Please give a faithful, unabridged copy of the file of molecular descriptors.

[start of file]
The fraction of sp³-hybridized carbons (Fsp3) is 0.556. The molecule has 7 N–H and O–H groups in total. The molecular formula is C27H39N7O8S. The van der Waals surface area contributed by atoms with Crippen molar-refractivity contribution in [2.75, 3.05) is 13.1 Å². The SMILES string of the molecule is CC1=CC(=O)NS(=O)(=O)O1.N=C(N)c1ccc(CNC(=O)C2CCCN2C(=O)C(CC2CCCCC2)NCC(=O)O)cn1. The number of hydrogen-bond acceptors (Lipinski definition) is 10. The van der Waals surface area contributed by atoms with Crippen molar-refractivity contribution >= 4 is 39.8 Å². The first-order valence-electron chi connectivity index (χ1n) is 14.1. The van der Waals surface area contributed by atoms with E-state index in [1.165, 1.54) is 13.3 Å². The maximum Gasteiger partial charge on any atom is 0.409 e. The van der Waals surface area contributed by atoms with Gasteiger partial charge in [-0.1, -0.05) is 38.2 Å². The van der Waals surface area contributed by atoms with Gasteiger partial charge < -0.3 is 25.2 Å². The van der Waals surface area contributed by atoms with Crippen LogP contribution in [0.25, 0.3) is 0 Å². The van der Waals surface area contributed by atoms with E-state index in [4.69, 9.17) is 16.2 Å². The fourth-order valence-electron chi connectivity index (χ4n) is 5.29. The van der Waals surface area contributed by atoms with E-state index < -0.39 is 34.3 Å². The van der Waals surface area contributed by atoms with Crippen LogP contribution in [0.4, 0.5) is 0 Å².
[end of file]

The fraction of sp³-hybridized carbons (Fsp3) is 0.556. The molecule has 7 N–H and O–H groups in total. The molecular formula is C27H39N7O8S. The van der Waals surface area contributed by atoms with Crippen molar-refractivity contribution in [2.75, 3.05) is 13.1 Å². The SMILES string of the molecule is CC1=CC(=O)NS(=O)(=O)O1.N=C(N)c1ccc(CNC(=O)C2CCCN2C(=O)C(CC2CCCCC2)NCC(=O)O)cn1. The number of hydrogen-bond acceptors (Lipinski definition) is 10. The van der Waals surface area contributed by atoms with Crippen molar-refractivity contribution >= 4 is 39.8 Å². The first-order valence-electron chi connectivity index (χ1n) is 14.1. The van der Waals surface area contributed by atoms with E-state index in [1.165, 1.54) is 13.3 Å². The maximum Gasteiger partial charge on any atom is 0.409 e. The van der Waals surface area contributed by atoms with Gasteiger partial charge in [-0.1, -0.05) is 38.2 Å². The van der Waals surface area contributed by atoms with Gasteiger partial charge < -0.3 is 25.2 Å². The van der Waals surface area contributed by atoms with Crippen LogP contribution in [0.25, 0.3) is 0 Å². The van der Waals surface area contributed by atoms with E-state index in [4.69, 9.17) is 16.2 Å². The fourth-order valence-electron chi connectivity index (χ4n) is 5.29. The van der Waals surface area contributed by atoms with E-state index < -0.39 is 34.3 Å². The van der Waals surface area contributed by atoms with Crippen LogP contribution in [0.4, 0.5) is 0 Å².